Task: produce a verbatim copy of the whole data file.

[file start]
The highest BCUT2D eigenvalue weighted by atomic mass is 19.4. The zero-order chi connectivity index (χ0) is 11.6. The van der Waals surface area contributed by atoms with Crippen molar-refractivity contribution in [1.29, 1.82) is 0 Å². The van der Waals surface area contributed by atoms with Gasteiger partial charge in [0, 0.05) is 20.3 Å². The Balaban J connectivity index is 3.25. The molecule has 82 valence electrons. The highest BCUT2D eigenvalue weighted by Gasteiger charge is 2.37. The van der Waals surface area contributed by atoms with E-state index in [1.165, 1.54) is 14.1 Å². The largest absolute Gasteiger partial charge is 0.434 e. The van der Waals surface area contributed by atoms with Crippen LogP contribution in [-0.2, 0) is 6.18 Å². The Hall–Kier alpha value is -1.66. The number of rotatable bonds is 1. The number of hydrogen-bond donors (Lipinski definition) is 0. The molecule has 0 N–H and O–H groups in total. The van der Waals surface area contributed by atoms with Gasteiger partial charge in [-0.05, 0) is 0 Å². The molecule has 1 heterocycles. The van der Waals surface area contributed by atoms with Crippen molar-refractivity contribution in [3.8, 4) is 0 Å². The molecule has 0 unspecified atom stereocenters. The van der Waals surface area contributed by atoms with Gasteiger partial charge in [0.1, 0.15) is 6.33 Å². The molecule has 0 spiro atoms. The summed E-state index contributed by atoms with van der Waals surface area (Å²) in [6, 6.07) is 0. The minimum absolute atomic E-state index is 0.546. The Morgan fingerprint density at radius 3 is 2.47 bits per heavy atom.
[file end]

The highest BCUT2D eigenvalue weighted by atomic mass is 19.4. The zero-order chi connectivity index (χ0) is 11.6. The van der Waals surface area contributed by atoms with Crippen molar-refractivity contribution in [1.29, 1.82) is 0 Å². The van der Waals surface area contributed by atoms with Gasteiger partial charge in [0, 0.05) is 20.3 Å². The Balaban J connectivity index is 3.25. The molecule has 82 valence electrons. The highest BCUT2D eigenvalue weighted by Gasteiger charge is 2.37. The van der Waals surface area contributed by atoms with E-state index in [1.165, 1.54) is 14.1 Å². The largest absolute Gasteiger partial charge is 0.434 e. The van der Waals surface area contributed by atoms with Crippen LogP contribution in [-0.2, 0) is 6.18 Å². The Hall–Kier alpha value is -1.66. The number of rotatable bonds is 1. The number of hydrogen-bond donors (Lipinski definition) is 0. The molecule has 0 N–H and O–H groups in total. The van der Waals surface area contributed by atoms with Gasteiger partial charge in [-0.05, 0) is 0 Å². The molecule has 1 heterocycles. The van der Waals surface area contributed by atoms with Crippen molar-refractivity contribution in [3.8, 4) is 0 Å². The molecule has 0 unspecified atom stereocenters. The van der Waals surface area contributed by atoms with Gasteiger partial charge in [0.1, 0.15) is 6.33 Å². The molecule has 0 spiro atoms. The summed E-state index contributed by atoms with van der Waals surface area (Å²) in [6, 6.07) is 0. The minimum absolute atomic E-state index is 0.546. The Morgan fingerprint density at radius 3 is 2.47 bits per heavy atom.